Eye On Boise

Knievel’s legacy a million-dollar boon to Idaho school kids

Evel Knievel  prepares for his attempt to leap  the Snake River Canyon in his Sky-Cycle  in 1974.  (File Associated Press)
Evel Knievel prepares for his attempt to leap the Snake River Canyon in his Sky-Cycle in 1974. (File Associated Press)

Motorcycle daredevil Evel Knievel never finished high school, but his stunt-jumping legacy could become a million-dollar boon for Idaho school kids. As the 40th anniversary of Knievel’s attempt to jump the Snake River Canyon on a rocket-powered motorcycle approaches, a flurry of interest from those who want to re-try the stunt has brought an unexpected windfall to Idaho schools. That’s because the state’s public school endowment owns the land on the rim of the canyon that includes the landing site – and after a hotly contested five-way auction last week, Texas motorcycle stuntman “Big Ed” Beckley won the rights to a two-year lease on the land for $943,000.

“We had Cheshire-cat grins on our faces, because it kept going up and up and up,” said Idaho Secretary of State Ben Ysursa. “I was thinking, boy, that can buy a lot of books and stuff.” The $943,000 was just the “bonus” bid – the payment for the rights to the lease. The lease itself requires $25,000 in annual rent for two years, plus a percentage of proceeds including broadcast rights and sponsorships, to be paid over to the school endowment.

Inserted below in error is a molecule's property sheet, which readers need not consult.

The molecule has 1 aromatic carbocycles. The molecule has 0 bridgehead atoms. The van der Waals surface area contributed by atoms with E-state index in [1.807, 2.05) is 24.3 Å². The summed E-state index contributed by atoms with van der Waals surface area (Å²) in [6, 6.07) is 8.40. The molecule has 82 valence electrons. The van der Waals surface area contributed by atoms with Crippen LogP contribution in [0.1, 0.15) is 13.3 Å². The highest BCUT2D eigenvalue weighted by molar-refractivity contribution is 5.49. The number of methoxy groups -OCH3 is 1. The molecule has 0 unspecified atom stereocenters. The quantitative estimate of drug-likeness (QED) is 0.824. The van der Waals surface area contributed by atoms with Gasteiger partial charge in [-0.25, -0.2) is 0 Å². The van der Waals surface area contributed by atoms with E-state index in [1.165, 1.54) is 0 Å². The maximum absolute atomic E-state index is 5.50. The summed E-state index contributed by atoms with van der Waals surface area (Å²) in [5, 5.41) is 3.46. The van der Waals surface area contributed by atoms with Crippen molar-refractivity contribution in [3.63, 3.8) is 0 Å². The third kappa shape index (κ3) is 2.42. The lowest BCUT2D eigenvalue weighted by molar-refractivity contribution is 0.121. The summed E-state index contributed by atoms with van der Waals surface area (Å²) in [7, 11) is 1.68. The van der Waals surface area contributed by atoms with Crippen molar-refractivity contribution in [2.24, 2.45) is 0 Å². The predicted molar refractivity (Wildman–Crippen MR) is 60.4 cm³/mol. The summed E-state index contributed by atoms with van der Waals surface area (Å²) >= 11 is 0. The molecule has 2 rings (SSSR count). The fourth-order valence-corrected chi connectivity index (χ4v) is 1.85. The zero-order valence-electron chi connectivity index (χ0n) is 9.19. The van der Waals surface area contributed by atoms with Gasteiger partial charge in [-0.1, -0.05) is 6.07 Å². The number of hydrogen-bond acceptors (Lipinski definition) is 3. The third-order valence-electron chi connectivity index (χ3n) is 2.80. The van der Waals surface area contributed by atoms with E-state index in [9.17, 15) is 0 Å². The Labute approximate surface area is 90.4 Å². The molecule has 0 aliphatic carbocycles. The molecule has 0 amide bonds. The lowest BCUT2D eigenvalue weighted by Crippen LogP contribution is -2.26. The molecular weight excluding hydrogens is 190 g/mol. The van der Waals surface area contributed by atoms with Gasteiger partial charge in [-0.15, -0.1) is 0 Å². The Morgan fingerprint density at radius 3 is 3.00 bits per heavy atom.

The best part for Idaho’s schools: The money gets paid, whether or not the jump comes off. Beckley’s already paid the first $25,000 annual rental fee; his $943,000 payment to the state is due Friday. You can read my full story here at spokesman.com.




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Betsy Z. Russell
Betsy Russell covers Idaho news from the state capitol in Boise and writes the Eye on Boise blog.

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